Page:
Chapter 4 covers some basic charts that will be used to visualize data. I think most of my readers would know those charts very well. But, I would still like to recap some important points. Still, I learned some new things as well, such as Pareto Charts, and recalled some old memory in high school where I plotted “stem-and-leaf plot”.

Let me first introduce Pareto Charts which is new to me. And then I will provide a summary on different charts.


At a first glance, it is like a bar chart. But, the categories are arranged in descending order from left to right. Pareto is actually the one who discovered the 80/20 rules. Therefore, in Pareto Chart, the cumulative percentage is plotted in another axis. Pareto chart is useful in answering what areas have the greatest impact? Which steps in the process create the majority of errors? However, 80/20 rules may not whole in all situations. In general, if the vast majority of the problems are not attributable to a minority of the categories or if the categories take turns “leading the parade”, then it will be a mistake to tackle the critical few categories.

Bar Charts:

  • You may use bar charts to compare values or amounts across different categories
  • One scale is a list of categories
  • The other scale shows the possible values for some measure
  • Each bar displays the value of the measure for a particular category
  • The lengths of the bars make the comparisons between categories

Pareto Charts:

  • Categories are organized according to the height of the bars, except that a miscellaneous category is placed last
  • Costs, rather than counts, are preferred measure for use in a Pareto Chart
  • A cumulative percentage curve adds perspective to the char and allows you to check to see if the Pareto principle is present.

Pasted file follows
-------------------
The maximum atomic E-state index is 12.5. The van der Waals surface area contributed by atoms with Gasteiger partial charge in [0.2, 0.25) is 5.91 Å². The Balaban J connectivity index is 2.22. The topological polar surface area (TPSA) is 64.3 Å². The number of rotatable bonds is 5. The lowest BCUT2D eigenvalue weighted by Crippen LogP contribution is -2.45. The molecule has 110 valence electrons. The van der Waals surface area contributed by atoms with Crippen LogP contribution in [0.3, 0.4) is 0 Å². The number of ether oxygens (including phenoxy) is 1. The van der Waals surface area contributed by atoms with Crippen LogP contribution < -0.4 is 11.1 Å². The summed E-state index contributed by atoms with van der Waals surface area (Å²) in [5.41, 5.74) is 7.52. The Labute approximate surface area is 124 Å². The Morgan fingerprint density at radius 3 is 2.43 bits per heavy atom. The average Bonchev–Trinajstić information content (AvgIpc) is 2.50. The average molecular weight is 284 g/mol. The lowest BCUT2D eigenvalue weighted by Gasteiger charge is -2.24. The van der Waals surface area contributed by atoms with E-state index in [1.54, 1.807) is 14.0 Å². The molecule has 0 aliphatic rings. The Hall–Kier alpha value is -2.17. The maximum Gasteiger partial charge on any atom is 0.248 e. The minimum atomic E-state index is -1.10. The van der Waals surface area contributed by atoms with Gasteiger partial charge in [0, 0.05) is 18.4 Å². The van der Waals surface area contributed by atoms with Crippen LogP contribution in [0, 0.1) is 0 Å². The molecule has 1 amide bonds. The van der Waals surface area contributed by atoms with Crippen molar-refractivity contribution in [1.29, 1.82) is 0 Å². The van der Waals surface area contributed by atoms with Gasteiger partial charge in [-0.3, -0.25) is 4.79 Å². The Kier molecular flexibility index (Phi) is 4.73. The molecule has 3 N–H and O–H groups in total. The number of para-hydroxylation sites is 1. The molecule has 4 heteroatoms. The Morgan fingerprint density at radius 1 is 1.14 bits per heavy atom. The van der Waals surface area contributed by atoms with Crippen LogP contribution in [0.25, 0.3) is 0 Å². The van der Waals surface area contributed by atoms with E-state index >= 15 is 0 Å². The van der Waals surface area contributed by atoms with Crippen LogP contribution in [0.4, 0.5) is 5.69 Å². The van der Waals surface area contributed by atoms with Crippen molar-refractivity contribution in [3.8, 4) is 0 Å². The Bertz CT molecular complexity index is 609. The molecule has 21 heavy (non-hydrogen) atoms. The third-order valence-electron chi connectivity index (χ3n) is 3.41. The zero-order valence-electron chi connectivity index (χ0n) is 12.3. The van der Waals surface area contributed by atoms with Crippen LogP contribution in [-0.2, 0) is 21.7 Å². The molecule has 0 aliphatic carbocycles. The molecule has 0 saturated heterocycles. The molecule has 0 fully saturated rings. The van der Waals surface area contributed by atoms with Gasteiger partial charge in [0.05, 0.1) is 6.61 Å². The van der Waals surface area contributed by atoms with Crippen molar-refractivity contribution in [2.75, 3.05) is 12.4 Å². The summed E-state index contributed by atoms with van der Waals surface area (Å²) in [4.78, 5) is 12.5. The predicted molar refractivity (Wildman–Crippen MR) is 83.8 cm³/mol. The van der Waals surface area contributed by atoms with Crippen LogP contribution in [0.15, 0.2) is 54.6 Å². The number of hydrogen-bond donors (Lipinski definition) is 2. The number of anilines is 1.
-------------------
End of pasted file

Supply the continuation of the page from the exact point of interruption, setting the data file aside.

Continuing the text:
• The stair-step of the bars and the cumulative percentage curve make the comparisons


  • You may consider using a histogram whenever you want to see how the values from some measure vary
  • One scale consists of possible values for the observed measure
  • The other scale consists of frequency values
  • Each bar on the histogram shows the frequency with which the observed measure falls into the relevant interval
  • The bars show the mounding of the data and the taper-off toward each extreme

Running Records/ Time-series

  • You may use a time-order sequence of value to visualize the process
  • Unlike other charts which are fixed in a single point in time, the time component is varying in running records
  • One scale consists of possible values for the observed measure
  • The other scale consists of the time period
  • The values of this one measure are plotted in their time-order sequence
  • The variation of this measure over time is displayed, and the comparison is a comparison of a single measure with itself at different time periods.

Pie Charts

  • Similar to the function of bar charts but the amount is converted into percentages.

This chapter is generally a quick read if you already know those charts.

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